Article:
Deconstruction, what's your function?

Deconstruction, What's Your Function?

by David Francis

Are you familiar with the term Deconstruction? Don't feel bad if you are not. As I understand it, after having enjoyed a brief window of respectability in the 70's, 80's, and 90's it has begun a steady decline in popularity in the academic world. That is a good thing for the world, but it does little for me since I was beginning an English major early 90's, and had to deal with a number of professors who were desperate to keep this Deconstruction thing going.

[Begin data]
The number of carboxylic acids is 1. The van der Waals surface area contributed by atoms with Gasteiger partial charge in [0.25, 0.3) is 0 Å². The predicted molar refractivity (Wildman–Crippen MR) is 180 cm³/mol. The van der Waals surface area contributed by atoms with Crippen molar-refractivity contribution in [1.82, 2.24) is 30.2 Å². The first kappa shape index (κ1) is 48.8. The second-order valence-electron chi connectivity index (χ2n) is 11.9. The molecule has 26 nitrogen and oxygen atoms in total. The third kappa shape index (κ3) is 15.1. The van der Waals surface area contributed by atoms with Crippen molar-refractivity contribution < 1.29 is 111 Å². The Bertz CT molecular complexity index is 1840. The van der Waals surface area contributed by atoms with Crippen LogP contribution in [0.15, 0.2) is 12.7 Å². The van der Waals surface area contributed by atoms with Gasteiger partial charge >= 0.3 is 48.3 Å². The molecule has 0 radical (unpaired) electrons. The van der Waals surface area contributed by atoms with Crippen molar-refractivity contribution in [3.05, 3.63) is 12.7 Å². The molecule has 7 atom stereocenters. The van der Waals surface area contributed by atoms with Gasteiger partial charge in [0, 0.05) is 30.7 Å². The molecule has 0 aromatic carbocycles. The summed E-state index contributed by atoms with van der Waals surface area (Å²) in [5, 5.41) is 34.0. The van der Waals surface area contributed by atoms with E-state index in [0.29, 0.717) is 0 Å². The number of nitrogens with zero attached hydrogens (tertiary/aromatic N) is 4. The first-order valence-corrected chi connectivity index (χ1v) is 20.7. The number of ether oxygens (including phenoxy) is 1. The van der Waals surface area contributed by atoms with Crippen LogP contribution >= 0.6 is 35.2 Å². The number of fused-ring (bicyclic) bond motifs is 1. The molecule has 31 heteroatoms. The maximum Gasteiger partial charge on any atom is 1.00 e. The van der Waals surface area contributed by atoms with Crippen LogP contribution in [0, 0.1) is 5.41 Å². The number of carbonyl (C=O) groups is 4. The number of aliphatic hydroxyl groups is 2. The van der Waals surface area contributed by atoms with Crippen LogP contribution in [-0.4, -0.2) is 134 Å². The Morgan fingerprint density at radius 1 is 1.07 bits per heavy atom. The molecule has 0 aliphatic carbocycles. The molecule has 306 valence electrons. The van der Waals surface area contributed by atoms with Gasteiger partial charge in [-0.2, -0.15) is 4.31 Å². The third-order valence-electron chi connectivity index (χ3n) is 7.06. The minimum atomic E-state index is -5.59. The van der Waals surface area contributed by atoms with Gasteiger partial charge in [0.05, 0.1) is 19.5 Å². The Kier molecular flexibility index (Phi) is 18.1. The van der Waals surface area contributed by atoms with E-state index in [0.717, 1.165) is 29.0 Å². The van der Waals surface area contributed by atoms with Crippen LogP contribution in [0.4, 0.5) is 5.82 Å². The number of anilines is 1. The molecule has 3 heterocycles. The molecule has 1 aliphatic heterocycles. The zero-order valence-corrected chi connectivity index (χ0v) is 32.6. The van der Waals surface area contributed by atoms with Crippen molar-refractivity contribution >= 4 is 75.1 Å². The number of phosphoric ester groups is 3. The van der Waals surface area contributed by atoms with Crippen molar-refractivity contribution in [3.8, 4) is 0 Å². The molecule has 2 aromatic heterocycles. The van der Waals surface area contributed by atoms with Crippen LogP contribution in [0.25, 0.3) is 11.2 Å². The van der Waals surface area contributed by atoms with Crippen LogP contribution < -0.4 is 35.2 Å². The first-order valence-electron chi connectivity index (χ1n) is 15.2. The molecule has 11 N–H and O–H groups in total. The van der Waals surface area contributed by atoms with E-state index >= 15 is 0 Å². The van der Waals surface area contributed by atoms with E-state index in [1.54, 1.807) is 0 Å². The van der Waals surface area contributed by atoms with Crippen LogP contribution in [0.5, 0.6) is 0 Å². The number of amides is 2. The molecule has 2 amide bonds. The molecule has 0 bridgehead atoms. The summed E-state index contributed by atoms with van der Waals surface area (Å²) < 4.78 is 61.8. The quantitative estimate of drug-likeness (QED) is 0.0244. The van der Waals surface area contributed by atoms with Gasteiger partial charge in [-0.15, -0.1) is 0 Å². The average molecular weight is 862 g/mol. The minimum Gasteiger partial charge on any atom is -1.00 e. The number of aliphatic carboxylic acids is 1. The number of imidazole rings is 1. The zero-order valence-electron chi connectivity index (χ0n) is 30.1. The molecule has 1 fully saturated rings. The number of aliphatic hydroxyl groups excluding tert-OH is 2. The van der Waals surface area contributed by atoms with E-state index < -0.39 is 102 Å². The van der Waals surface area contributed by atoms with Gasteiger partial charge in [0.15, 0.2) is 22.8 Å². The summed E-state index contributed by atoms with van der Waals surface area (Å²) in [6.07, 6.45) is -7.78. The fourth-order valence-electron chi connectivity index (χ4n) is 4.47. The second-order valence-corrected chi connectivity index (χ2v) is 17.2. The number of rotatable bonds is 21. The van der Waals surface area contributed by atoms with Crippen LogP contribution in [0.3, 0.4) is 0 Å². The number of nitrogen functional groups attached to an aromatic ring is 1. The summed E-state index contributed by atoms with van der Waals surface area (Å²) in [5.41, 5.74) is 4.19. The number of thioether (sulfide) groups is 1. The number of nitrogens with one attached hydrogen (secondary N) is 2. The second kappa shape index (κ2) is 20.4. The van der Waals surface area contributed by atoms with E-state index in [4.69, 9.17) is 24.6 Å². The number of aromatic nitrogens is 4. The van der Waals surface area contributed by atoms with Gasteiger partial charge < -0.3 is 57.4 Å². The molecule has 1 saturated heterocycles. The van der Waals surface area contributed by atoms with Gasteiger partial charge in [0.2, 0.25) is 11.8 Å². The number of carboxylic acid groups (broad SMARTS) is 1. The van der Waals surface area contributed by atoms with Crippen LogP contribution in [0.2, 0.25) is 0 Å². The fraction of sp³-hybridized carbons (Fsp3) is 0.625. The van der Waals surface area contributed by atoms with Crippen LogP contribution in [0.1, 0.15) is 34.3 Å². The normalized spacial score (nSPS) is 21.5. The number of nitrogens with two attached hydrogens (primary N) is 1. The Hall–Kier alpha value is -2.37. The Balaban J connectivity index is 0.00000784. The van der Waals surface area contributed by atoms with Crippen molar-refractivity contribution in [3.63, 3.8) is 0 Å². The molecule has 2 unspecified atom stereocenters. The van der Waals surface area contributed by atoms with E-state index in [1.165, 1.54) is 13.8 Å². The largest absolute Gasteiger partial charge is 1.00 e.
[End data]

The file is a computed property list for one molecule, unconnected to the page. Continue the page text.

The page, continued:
I think the best way to introduce you to Deconstruction is to give you an example of my first exposure to it. It was in one of my Sophomore literature courses in college. We had just finished reading Edgar Alan Poe's The Purloined Letter, which, if you haven't read it, chronicles a detective's search for an indiscrete letter that is being used to blackmail prestigious married woman. It's a good story and is most known as one of the earliest forms of the detective genre in literature. We followed this by reading an essay by a Marie Bonaparte, a student of Carl Jung (a student of Freud), who has an entirely different take on the story. Bonaparte presents the story not so much as a story about a detective looking for a missing missive, but rather as a journal of Poe's unconscious search for his mother's missing maternal penis. That's right: missing maternal penis. You see, as Bonaparte explains in her essay, Poe never met his father, and he had a difficult relationship with his step-father, and so he needed to graft the feeling of male authority onto the only authority he respected: his mother. And so while on the surface you have a plain old detective story, with the right analysis you can see that Poe is really looking for that perfect gift to surprise his mother with. Now you won't find any mention of mothers or penises in the story itself. That's why you need Bonaparte to guide you through the story so that you see mantleplaces described by Poe as the clitorises they are and stuff like that. Still, as I noted to the professor during class discussion, for all the invaluable guidance Bonaparte provides, she doesn't cover the far more difficult issue of: What do you do with it if you actually find your mother's missing maternal penis? Do you wait for a special occasion to give your mom her missing maternal penis? Do you get the family together and make it a family moment? How long will it stay? Does it need to be refrigerated? I find deconstructionists always leave these tough questions unanswered.